The guide catheter was deliberately not engaged with the left main artery, as an occlusion was suspected. Here one can see contrast being injected towards the left main and a large thrombus sitting at the ostium. A small amount of flow is passing but not reaching further than proximal circumflex nor LAD. There is sluggish clearance of contrast from the aortic root indicative of poor cardiac output. An intra-aortic balloon pump can be seen inflating and deflating in the descending aorta.Smith comment: There is near total obstruction of the Left Main.  I am no angiographer, but I believe that this is TIMI-1 flow, which results in ST elevation.  It is not TIMI-0 flow (total obstruction/occlusion), as some minimal contrast gets through.   All thrombi are dynamic, however, and the only certainty one can have about the condition of the artery 45 minutes earlier, during recording of the ECG, comes from ECG analysis.

Passing angioplasty wires into her coronary arteries restored flow to the circumflex but not LAD. Her left main and LAD were opened using very careful aspiration and she received a drug eluting stent to her proximal left main.


Here is the aspirated thrombus:
Large red thrombus aspirated


Despite revascularisation and inotropic support, she remained in cardiogenic shock. An on-table echocardiogram revealed severe global impairment of her left ventricle. She was shocked out of VF on several occasions but continued to arrest so was placed onto femoral VA ECMO.

Peripheral ECMO increases afterload by introducing blood into the aorta and if there is no cardiac ejection, it can cause dilatation of the LV. Unfortunately despite maximal therapy in ICU, she continued to deteriorate.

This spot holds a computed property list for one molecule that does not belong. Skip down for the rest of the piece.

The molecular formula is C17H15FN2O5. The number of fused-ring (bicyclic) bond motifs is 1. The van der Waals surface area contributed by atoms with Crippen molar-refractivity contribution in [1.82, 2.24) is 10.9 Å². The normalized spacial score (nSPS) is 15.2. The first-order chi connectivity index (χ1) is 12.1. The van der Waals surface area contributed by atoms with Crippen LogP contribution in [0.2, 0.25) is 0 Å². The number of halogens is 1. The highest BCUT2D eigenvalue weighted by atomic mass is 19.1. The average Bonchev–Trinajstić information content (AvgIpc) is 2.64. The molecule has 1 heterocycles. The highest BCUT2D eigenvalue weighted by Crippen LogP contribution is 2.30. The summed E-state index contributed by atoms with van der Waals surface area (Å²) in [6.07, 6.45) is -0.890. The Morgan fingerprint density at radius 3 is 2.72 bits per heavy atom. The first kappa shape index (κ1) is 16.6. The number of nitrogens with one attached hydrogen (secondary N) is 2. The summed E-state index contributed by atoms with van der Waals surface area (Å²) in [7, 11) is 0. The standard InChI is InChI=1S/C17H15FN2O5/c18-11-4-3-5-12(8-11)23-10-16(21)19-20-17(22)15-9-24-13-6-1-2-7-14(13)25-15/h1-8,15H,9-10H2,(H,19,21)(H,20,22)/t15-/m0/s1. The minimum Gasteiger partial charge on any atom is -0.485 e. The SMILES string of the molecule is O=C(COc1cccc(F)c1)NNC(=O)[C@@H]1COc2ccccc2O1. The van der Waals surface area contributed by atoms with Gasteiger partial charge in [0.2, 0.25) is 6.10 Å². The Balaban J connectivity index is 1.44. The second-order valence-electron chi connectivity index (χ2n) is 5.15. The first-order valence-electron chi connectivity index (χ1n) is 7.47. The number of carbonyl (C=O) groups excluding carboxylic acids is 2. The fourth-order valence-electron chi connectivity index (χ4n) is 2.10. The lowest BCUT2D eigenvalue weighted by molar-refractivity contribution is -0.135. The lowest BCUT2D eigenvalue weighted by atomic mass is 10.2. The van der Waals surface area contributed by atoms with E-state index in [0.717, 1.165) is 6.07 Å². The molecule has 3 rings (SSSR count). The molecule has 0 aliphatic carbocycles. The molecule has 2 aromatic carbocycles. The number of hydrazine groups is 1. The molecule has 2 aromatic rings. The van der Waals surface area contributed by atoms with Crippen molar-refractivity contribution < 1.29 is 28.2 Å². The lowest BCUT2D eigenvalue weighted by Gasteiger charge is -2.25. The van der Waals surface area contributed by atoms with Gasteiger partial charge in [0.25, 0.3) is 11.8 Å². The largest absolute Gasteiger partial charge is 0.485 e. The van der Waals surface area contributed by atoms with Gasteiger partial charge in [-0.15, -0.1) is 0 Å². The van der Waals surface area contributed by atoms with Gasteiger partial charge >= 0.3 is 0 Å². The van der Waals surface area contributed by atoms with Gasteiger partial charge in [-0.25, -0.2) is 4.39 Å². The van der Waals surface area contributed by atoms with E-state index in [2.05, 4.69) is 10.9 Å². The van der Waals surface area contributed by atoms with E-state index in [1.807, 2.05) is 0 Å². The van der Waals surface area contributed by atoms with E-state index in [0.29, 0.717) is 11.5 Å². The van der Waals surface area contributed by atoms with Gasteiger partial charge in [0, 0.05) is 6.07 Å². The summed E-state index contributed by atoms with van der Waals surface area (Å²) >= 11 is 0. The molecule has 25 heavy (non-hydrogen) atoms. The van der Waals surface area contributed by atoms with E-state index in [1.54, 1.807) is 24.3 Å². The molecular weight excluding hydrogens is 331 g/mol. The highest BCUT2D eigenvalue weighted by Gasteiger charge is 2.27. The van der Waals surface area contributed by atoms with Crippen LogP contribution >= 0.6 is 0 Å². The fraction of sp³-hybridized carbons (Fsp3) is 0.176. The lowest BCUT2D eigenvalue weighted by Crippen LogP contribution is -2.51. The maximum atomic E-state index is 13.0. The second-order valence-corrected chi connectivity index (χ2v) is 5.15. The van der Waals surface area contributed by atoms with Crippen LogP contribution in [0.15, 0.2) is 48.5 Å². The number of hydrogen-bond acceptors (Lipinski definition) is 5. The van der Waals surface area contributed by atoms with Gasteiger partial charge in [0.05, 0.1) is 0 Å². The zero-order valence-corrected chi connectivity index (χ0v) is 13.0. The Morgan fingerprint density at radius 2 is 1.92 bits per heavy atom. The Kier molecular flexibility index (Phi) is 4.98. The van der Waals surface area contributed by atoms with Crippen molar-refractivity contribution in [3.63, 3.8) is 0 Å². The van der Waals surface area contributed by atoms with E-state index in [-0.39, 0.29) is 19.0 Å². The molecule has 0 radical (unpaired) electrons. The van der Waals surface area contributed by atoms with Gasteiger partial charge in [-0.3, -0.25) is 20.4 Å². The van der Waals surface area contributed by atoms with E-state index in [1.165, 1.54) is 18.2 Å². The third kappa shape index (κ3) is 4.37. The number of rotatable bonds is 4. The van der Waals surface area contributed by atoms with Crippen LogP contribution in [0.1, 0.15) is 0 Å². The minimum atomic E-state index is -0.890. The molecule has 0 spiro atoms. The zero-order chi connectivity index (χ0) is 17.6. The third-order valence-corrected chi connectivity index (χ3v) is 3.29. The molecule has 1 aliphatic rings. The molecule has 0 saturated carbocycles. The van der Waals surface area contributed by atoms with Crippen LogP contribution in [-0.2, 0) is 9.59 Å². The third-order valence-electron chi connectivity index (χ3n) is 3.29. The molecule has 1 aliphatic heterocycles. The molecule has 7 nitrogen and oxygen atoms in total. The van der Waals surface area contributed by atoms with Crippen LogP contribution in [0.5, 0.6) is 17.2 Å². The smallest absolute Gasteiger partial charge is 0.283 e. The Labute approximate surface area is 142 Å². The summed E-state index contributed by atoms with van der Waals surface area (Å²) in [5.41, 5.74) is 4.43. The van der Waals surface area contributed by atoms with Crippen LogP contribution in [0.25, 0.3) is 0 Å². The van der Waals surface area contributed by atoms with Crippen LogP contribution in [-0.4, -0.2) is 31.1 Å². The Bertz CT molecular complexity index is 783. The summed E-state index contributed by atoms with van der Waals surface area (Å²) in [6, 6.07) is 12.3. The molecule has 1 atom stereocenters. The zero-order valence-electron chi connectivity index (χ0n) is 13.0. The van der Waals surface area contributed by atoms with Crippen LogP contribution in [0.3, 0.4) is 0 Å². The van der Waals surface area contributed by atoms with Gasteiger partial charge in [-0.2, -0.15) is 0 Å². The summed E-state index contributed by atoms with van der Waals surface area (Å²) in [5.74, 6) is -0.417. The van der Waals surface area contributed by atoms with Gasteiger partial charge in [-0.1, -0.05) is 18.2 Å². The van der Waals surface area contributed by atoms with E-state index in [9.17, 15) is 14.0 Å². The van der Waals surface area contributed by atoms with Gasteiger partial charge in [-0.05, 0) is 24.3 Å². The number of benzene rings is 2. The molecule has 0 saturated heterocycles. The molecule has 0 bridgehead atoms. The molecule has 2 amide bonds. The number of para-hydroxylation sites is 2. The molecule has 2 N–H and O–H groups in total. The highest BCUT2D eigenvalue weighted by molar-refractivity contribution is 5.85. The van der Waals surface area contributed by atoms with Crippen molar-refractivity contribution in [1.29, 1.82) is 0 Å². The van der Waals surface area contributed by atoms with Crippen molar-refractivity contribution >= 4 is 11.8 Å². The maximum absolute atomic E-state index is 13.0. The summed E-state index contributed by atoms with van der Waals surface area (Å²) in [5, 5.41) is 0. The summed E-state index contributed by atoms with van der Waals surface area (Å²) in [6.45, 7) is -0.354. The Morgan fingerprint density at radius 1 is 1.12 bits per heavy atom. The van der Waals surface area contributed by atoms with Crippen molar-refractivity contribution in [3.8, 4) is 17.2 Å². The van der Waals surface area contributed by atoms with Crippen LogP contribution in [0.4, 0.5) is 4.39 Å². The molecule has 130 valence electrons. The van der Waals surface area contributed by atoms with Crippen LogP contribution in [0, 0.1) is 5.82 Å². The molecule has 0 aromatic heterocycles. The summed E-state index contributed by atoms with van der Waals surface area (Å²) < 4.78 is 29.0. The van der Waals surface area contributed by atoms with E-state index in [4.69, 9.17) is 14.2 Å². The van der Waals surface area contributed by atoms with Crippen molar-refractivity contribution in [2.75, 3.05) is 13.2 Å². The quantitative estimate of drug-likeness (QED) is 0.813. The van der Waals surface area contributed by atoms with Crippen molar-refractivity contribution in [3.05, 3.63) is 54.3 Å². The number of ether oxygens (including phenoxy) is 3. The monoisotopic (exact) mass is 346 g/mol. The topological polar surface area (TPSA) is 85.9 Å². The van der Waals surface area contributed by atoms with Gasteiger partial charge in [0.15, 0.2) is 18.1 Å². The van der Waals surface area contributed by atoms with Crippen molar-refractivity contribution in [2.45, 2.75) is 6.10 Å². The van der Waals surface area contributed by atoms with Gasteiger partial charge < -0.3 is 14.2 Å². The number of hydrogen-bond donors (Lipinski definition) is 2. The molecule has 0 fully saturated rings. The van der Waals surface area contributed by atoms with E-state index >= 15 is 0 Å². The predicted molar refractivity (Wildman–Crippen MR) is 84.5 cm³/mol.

A trans-oesophageal echocardiogram revealed extensive thrombus in the aortic root and left ventricle. She died later that day. A post mortem was not performed but disparate embolic events in her arm and coronary circulation might point to an intra-cardiac source of thrombus. Thrombi tend to form in impaired ventricles, but it is unclear if the severe left failure seen on echo was pre-existing or simply a result of a catastrophic acute coronary syndrome.






11 comments:

  1. Very informative thanks for posting this.

    ReplyDelete
  2. To my knowledge If the ST depression vector is inferior and leftward,there should be ST elevation in aVR ? any explanation

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    Replies
    1. Just look at it. It is the ST elevation vector that is leftward, though superior. But certainly not rightward. Thus, there is ST Depression in aVR.

      Delete
  3. Fascinating about aVR, I did not know that.

    Do you know the rough sensitivity of aVR ST-depression in left main occlusion?

    Dan

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    Replies